News that average house prices in London are now 10 times the average salary have added to earlier announcements that UK commuters face the highest commuting costs in Europe to hit potential employees in the capital with a double whammy.
According to an interim report from the London Housing Commission (LHC), published by the Institute for Public Policy Research (IPPR), house prices are now 44% above pre-crisis levels and the average deposit required is over £70,000.
Meanwhile rents continue to outstrip earnings with weekly pay increasing by 2% in the last five years while rents have grown by 16%.
The report also highlights that London Boroughs in the 1970s built more than half of London’s homes: last year they built 280.
Lord Bob Kerslake, who chairs the LHC, said: "Make no mistake — the capital is in the midst of a housing crisis but it’s of a different order to any housing crisis London has experienced in the past. Decent housing and the idea of home ownership is becoming more and more out of reach of ordinary Londoners."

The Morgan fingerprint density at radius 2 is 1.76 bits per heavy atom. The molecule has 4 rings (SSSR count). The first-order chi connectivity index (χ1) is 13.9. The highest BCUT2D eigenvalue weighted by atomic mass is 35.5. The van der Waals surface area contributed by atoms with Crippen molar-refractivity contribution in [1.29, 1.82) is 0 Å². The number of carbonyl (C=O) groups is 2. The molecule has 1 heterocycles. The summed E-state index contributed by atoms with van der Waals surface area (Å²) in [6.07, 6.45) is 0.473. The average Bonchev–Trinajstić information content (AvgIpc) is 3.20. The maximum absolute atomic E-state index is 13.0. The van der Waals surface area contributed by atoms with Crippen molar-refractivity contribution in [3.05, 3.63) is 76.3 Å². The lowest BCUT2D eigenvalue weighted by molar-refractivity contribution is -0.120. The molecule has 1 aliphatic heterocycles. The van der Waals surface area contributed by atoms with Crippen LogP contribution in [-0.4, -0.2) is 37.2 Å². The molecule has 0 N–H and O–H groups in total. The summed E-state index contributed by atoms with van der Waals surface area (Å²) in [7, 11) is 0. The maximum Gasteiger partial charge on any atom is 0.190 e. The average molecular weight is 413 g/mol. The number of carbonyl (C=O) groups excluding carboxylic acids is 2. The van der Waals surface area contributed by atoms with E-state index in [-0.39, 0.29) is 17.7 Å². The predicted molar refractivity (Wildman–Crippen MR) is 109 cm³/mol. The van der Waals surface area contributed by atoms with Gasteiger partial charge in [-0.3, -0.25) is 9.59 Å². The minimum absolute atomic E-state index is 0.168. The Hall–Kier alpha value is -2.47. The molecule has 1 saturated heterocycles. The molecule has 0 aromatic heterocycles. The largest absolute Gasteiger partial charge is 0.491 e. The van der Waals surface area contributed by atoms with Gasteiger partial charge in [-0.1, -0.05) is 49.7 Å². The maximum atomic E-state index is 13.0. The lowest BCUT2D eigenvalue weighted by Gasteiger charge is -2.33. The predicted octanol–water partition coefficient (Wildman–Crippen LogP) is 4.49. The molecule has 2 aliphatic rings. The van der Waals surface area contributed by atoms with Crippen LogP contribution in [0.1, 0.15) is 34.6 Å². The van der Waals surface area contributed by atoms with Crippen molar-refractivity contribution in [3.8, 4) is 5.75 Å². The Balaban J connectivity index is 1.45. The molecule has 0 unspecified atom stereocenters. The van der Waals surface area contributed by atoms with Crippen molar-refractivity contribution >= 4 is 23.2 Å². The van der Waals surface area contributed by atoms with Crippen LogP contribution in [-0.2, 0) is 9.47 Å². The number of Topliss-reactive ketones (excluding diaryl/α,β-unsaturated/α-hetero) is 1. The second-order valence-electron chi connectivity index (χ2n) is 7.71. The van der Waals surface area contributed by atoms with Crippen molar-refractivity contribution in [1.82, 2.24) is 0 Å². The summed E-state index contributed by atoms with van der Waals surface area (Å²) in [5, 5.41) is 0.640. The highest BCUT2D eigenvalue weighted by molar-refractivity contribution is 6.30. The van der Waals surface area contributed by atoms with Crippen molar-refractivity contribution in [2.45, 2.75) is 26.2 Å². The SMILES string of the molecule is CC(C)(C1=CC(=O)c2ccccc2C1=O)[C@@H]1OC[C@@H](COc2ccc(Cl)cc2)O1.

Businesses are being detrimentally affected, he highlighted, as current and potential employees are being priced out of taking work in the capital. In addition, public services are struggling to recruit while low-income households are being forced out of the city by rising rents and frozen entitlements.
Unless a new strategy is adopted which will increase building and improve the private rented sector, the problem for London employers will be clear: where are they going to find recruits who can afford to either live or to commute into the capital?